I recently attended a Certified ScrumMaster® (CSM) workshop. I would like to share the key takeaways from the workshop. . . .
We all know the various roles on a Scrum team and how to iterate over a sprint. . . . A Scrum team will do this over and over again to build great software products. What is missing? . . . When and how do teams come up with brilliant and new innovative ideas?
Agile is known to increase transparency in the functioning of a team in which there is no hierarchy. How is a team member's performance evaluated so as to recognize performance and provide him or her with a career path? Should the ScrumMaster appraise the team members?
Besides following the standard practices during retrospectives, one of the ways to enhance Scrum's effectiveness is to eliminate the "waste" in your sprints. [Here] are a few things that could help a team improve at frequent intervals.
Nine days completely off the network. Some rule being enforced within the organization. I needed something somewhat relaxing, but productive, to keep my thoughts distracted enough to not drive myself crazy. . . .
From my own coaching experience, I have learned that one of the best ways to instill the Agile values and principles in [people's] minds, and to make following them a continuous-improvement effort, is through self-realization.
While most of our clients focus on teams and projects, some have reached out to us to scale Agile to large programs and portfolios. This article identifies the key challenges we have encountered when organizations want to adopt Agile at the enterprise level.
Scrum projects are characterized by their iterative nature, delivering incremental customer value by self-organized teams. . . . While the Agile software development life cycle provides metrics, there need to be some guidelines on how to use those metrics to measure organizational productivity.
We all know that Scrum games are helpful in building team cohesion, energizing everyone, and breaking the ice for shy teammates. Here is a game that I found very interesting and easy to play.
It's easy to take [a] team out to an event and get them involved in doing activities together, or engage them in team-building exercises where they have to work together to achieve a goal, but to really get the team to come together and care for one another is not easily orchestrated. . . . Please read my tale of a team event when we stumbled upon exactly what we had needed.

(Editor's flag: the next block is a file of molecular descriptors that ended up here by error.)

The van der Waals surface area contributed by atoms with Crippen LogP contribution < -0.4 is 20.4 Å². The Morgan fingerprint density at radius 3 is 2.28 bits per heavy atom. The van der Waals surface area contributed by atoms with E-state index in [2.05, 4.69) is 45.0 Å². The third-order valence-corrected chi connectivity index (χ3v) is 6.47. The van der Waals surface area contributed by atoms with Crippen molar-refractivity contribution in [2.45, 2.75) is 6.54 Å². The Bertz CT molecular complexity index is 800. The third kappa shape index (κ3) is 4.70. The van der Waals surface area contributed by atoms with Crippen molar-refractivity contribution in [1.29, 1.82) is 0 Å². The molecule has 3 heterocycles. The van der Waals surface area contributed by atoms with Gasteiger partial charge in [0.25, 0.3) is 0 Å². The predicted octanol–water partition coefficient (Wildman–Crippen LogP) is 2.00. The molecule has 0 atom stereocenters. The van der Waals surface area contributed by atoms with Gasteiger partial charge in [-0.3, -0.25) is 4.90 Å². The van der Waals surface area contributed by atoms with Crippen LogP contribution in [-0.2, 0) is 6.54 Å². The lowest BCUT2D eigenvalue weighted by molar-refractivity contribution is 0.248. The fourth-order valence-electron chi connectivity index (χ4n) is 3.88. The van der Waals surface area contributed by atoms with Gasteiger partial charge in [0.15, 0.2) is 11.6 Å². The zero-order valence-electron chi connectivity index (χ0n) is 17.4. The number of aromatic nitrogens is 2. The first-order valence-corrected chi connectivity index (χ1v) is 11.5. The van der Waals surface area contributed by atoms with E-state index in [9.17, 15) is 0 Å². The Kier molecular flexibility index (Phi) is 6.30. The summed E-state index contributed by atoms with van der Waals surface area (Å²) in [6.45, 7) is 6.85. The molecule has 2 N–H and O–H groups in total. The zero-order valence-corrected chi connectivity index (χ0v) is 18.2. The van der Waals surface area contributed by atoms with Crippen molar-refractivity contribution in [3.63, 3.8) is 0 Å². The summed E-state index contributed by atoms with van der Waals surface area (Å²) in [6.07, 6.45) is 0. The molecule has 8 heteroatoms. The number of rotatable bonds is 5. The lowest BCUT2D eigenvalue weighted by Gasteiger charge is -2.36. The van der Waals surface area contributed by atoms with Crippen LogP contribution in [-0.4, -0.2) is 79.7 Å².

Over time, I have seen that whenever any organization thinks about using a new framework and top management communicates this message to middle management, middle management then becomes the key player in its implementation. . . .
I often encounter teams who follow the rituals and processes of Scrum to some degree but do not really understand why they are doing it, nor grasp the power Scrum affords the development of a product. . . .
So you have been trying your best to subvert the institutionalization of Scrum in your team or organization and have been seeing little success. Here are 25 surefire ways, any permutation of which will help you succeed in your endeavor and also get you certified as a ScrumMaster Hijacker.
In this article I would like to present my opinions on what being a servant leader means, specifically as applied to Scrum. . . . I would like to invite the forum to comment and/or critique my views with an intent to discuss and learn from each other.
Meetings are important not only as an opportunity to bring teams together but also as a way to avoid unnecessary time loss and costly rework. However, if not properly conducted, they tend to become time-consuming and unproductive. . . .
Today Agile frameworks are being implemented by a wide variety of organizations. They often begin applying frameworks such as Scrum without fully integrating the principles behind the Agile Manifesto into their culture.
I hope I have your attention on this topic -- you know how important it is in communication to have everyone paying attention, listening, and reading from a context perspective!
Although not part of Scrum, the basic idea of doing a release retrospective is to review and evaluate an entire release, which spans multiple sprints, for getting a higher-level picture . . .
The Internet revolution has made the IT industry grow faster, and die faster too. Any organization that survives must have good judgment regarding finances. However, it is tricky to align Agile implementation to revenue growth, because the ROI can never be that linear.
Be honest and tell me if you have seen user stories that read something like this: "As a team member, I want to finish coding module XYZ so that it can be tested by the continuous integration team." If I were a developer, I would have a very hard time understanding why I should be writing this code.